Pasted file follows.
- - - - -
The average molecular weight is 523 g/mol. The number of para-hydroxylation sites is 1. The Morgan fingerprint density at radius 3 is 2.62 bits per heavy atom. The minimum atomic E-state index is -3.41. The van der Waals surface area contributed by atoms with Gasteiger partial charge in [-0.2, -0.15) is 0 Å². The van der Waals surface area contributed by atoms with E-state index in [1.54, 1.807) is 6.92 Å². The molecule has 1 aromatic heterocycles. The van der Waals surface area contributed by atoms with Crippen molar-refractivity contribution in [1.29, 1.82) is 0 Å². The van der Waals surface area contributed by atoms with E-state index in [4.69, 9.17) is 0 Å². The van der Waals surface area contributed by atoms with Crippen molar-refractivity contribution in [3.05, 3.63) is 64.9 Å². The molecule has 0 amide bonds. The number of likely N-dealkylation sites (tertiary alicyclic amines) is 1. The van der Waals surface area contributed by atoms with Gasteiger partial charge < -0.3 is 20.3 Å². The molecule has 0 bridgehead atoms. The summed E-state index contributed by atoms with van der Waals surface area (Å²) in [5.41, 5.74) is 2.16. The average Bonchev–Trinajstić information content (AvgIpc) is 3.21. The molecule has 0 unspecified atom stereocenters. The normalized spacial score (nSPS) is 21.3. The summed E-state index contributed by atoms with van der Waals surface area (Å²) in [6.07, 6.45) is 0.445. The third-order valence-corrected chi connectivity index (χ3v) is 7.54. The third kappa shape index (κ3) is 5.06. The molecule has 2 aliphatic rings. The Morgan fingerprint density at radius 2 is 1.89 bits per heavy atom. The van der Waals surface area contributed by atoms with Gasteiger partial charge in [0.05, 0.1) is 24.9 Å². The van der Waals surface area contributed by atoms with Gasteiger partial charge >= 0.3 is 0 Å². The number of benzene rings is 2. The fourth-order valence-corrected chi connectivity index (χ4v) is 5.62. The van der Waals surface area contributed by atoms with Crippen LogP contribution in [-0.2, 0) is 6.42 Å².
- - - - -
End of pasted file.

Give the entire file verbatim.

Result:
The average molecular weight is 523 g/mol. The number of para-hydroxylation sites is 1. The Morgan fingerprint density at radius 3 is 2.62 bits per heavy atom. The minimum atomic E-state index is -3.41. The van der Waals surface area contributed by atoms with Gasteiger partial charge in [-0.2, -0.15) is 0 Å². The van der Waals surface area contributed by atoms with E-state index in [1.54, 1.807) is 6.92 Å². The molecule has 1 aromatic heterocycles. The van der Waals surface area contributed by atoms with Crippen molar-refractivity contribution in [1.29, 1.82) is 0 Å². The van der Waals surface area contributed by atoms with E-state index in [4.69, 9.17) is 0 Å². The van der Waals surface area contributed by atoms with Crippen molar-refractivity contribution in [3.05, 3.63) is 64.9 Å². The molecule has 0 amide bonds. The number of likely N-dealkylation sites (tertiary alicyclic amines) is 1. The van der Waals surface area contributed by atoms with Gasteiger partial charge < -0.3 is 20.3 Å². The molecule has 0 bridgehead atoms. The summed E-state index contributed by atoms with van der Waals surface area (Å²) in [5.41, 5.74) is 2.16. The average Bonchev–Trinajstić information content (AvgIpc) is 3.21. The molecule has 0 unspecified atom stereocenters. The normalized spacial score (nSPS) is 21.3. The summed E-state index contributed by atoms with van der Waals surface area (Å²) in [6.07, 6.45) is 0.445. The third-order valence-corrected chi connectivity index (χ3v) is 7.54. The third kappa shape index (κ3) is 5.06. The molecule has 2 aliphatic rings. The Morgan fingerprint density at radius 2 is 1.89 bits per heavy atom. The van der Waals surface area contributed by atoms with Gasteiger partial charge in [0.05, 0.1) is 24.9 Å². The van der Waals surface area contributed by atoms with Gasteiger partial charge >= 0.3 is 0 Å². The number of benzene rings is 2. The fourth-order valence-corrected chi connectivity index (χ4v) is 5.62. The van der Waals surface area contributed by atoms with Crippen LogP contribution in [-0.2, 0) is 6.42 Å².